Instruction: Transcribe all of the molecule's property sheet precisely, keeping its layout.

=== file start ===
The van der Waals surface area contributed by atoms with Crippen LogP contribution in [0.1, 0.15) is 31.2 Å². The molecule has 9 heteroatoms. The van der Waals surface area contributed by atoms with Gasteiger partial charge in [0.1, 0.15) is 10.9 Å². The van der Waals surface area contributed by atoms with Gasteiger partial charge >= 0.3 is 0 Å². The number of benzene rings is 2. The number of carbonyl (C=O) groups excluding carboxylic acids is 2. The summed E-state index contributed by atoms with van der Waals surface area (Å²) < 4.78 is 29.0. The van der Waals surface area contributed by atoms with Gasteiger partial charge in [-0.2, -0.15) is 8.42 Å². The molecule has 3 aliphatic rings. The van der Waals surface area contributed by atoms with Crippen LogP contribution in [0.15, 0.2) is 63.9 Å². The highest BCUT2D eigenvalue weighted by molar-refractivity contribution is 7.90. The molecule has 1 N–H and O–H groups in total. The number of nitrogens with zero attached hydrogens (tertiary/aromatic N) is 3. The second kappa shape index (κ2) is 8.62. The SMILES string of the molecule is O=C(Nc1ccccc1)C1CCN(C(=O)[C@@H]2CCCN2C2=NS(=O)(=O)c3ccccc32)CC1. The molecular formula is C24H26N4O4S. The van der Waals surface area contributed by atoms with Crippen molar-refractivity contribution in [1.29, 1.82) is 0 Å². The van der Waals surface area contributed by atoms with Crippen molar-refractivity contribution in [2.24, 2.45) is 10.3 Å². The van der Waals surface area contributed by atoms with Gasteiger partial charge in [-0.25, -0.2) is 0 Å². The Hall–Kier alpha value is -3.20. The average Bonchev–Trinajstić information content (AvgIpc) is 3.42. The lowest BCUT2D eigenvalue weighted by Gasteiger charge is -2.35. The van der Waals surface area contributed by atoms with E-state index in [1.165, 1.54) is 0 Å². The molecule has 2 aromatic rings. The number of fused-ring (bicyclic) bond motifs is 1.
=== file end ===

The van der Waals surface area contributed by atoms with Crippen LogP contribution in [0.1, 0.15) is 31.2 Å². The molecule has 9 heteroatoms. The van der Waals surface area contributed by atoms with Gasteiger partial charge in [0.1, 0.15) is 10.9 Å². The van der Waals surface area contributed by atoms with Gasteiger partial charge >= 0.3 is 0 Å². The number of benzene rings is 2. The number of carbonyl (C=O) groups excluding carboxylic acids is 2. The summed E-state index contributed by atoms with van der Waals surface area (Å²) < 4.78 is 29.0. The van der Waals surface area contributed by atoms with Gasteiger partial charge in [-0.2, -0.15) is 8.42 Å². The molecule has 3 aliphatic rings. The van der Waals surface area contributed by atoms with Crippen LogP contribution in [0.15, 0.2) is 63.9 Å². The highest BCUT2D eigenvalue weighted by molar-refractivity contribution is 7.90. The molecule has 1 N–H and O–H groups in total. The number of nitrogens with zero attached hydrogens (tertiary/aromatic N) is 3. The second kappa shape index (κ2) is 8.62. The SMILES string of the molecule is O=C(Nc1ccccc1)C1CCN(C(=O)[C@@H]2CCCN2C2=NS(=O)(=O)c3ccccc32)CC1. The molecular formula is C24H26N4O4S. The van der Waals surface area contributed by atoms with Crippen molar-refractivity contribution in [1.29, 1.82) is 0 Å². The van der Waals surface area contributed by atoms with Crippen molar-refractivity contribution in [2.24, 2.45) is 10.3 Å². The van der Waals surface area contributed by atoms with Gasteiger partial charge in [-0.25, -0.2) is 0 Å². The Hall–Kier alpha value is -3.20. The average Bonchev–Trinajstić information content (AvgIpc) is 3.42. The lowest BCUT2D eigenvalue weighted by Gasteiger charge is -2.35. The van der Waals surface area contributed by atoms with E-state index in [1.165, 1.54) is 0 Å². The molecule has 2 aromatic rings. The number of fused-ring (bicyclic) bond motifs is 1.